CERN announces LHC restart schedule
The Large Hadron Collider (LHC), the largest and most powerful particle accelerator in the world, has started to get ready for its second three-year run. Cool down of the vast machine has already begun in preparation for research to resume early in 2015 following a long technical stop to prepare the machine for running at almost double the energy of run 1. The last LHC magnet interconnection was closed on 18 June 2014 and one sector of 1/8 of the machine has already been cooled to operating temperature. The accelerator chain that supplies the LHC's particle beams is currently starting up, with beam in the Proton Synchrotron accelerator last Wednesday for the first time since 2012.
"There is a new buzz about the laboratory and a real sense of anticipation," says CERN Director General Rolf Heuer, speaking at a press conference at the EuroScience Open ForumExternal Links icon (ESOF) meeting in Copenhagen. "Much work has been carried out on the LHC over the last 18 months or so, and it's effectively a new machine, poised to set us on the path to new discoveries."
Over the last 16 months, the LHC has been through a major programme of maintenance and upgrading, along with the rest of CERN's accelerator complex, some elements of which have been in operation since 1959. Some 10,000 superconducting magnet interconnections of were consolidated in order to prepare the LHC machine for running at its design energy.
"The machine is coming out of a long sleep after undergoing an important surgical operation," says Frédérick Bordry, CERN's Director for Accelerators and Technology. "We are now going to wake it up very carefully and go through many tests before colliding beams again early next year. The objective for 2015 is to run the physics programme at 13 TeV."
The LHC experiments also took advantage of this long pause to upgrade their particle detectors. "The discovery of a Higgs boson was just the beginning of the LHC's journey," said senior CERN physicist Fabiola Gianotti at the same press conference. "The increase in energy opens the door to a whole new discovery potential."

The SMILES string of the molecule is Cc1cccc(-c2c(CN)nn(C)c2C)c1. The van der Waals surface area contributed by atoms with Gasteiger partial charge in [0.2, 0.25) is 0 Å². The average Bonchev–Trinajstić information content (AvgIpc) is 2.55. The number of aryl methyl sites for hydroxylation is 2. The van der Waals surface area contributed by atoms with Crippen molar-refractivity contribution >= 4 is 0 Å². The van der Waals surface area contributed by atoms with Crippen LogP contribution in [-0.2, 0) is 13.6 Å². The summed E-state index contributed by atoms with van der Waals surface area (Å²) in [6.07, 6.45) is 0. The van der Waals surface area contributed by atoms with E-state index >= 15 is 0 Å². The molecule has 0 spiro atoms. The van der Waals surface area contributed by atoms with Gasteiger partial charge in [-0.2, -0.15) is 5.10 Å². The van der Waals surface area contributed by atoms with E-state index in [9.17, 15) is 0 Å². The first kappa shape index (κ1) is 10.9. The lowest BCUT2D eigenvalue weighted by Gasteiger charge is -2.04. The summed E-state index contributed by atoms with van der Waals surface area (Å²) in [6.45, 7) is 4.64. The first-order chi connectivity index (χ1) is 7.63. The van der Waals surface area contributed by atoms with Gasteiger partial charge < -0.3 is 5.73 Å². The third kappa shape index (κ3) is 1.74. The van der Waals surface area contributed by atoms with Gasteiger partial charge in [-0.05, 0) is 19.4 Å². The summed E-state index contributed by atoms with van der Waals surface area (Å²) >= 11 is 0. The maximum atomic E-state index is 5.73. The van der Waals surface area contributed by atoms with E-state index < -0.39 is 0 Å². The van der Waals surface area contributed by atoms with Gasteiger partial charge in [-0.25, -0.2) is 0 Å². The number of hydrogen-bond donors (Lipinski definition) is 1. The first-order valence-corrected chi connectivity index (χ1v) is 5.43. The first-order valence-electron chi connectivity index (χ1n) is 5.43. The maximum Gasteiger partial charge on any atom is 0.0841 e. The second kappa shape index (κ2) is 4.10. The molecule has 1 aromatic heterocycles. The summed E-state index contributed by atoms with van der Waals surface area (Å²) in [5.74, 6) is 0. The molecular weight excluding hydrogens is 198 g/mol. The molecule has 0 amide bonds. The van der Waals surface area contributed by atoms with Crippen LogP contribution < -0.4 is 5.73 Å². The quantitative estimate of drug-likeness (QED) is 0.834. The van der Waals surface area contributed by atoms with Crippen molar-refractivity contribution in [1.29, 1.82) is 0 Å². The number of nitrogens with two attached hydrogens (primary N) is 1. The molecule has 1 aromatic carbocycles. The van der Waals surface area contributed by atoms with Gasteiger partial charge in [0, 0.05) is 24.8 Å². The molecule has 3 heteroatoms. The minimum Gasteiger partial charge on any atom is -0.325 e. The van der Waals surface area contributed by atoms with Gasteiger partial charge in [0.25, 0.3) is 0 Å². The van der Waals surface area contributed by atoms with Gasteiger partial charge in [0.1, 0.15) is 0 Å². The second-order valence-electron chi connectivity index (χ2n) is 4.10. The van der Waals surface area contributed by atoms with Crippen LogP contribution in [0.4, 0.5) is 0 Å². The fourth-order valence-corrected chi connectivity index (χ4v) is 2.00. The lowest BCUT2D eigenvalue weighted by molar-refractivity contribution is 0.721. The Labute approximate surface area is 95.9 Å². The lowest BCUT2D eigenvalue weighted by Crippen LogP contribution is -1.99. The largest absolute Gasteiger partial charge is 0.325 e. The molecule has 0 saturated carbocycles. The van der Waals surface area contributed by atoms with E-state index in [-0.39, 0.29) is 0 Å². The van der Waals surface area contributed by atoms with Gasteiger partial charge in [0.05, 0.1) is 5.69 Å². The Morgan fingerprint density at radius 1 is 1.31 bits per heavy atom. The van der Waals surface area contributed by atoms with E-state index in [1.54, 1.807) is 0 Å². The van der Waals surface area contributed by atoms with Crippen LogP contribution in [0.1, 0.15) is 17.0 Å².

The Higgs boson, first mentioned in a 1964 paper by Peter Higgs, is linked to the mechanism, proposed the same year by Higgs and independently by Robert Brout and François Englert, that gives mass to fundamental particles. During its first three years, the LHC ran at a collision energy of 7 to 8 TeV delivering particle collisions to four major experiments: ATLAS, CMS, ALICE and LHCb. With the large amount of data provided by the LHC during this first period, the ATLAS and CMS experiments were able to announce the discovery of the long-sought Higgs boson on 4 July 2012, paving the way for the award of the 2013 Nobel Prize in physics to theorists François Englert and Peter Higgs.
By providing collisions at energies never reached in a particle accelerator before, the LHC will open a new window for potential discovery, allowing further studies on the Higgs boson and potentially addressing unsolved mysteries such as dark matter. The ordinary matter of which we, and everything visible in the universe is composed, makes up just 5% of what the universe is made of. The remainder is dark matter and energy, so the stakes for LHC run 2 are high.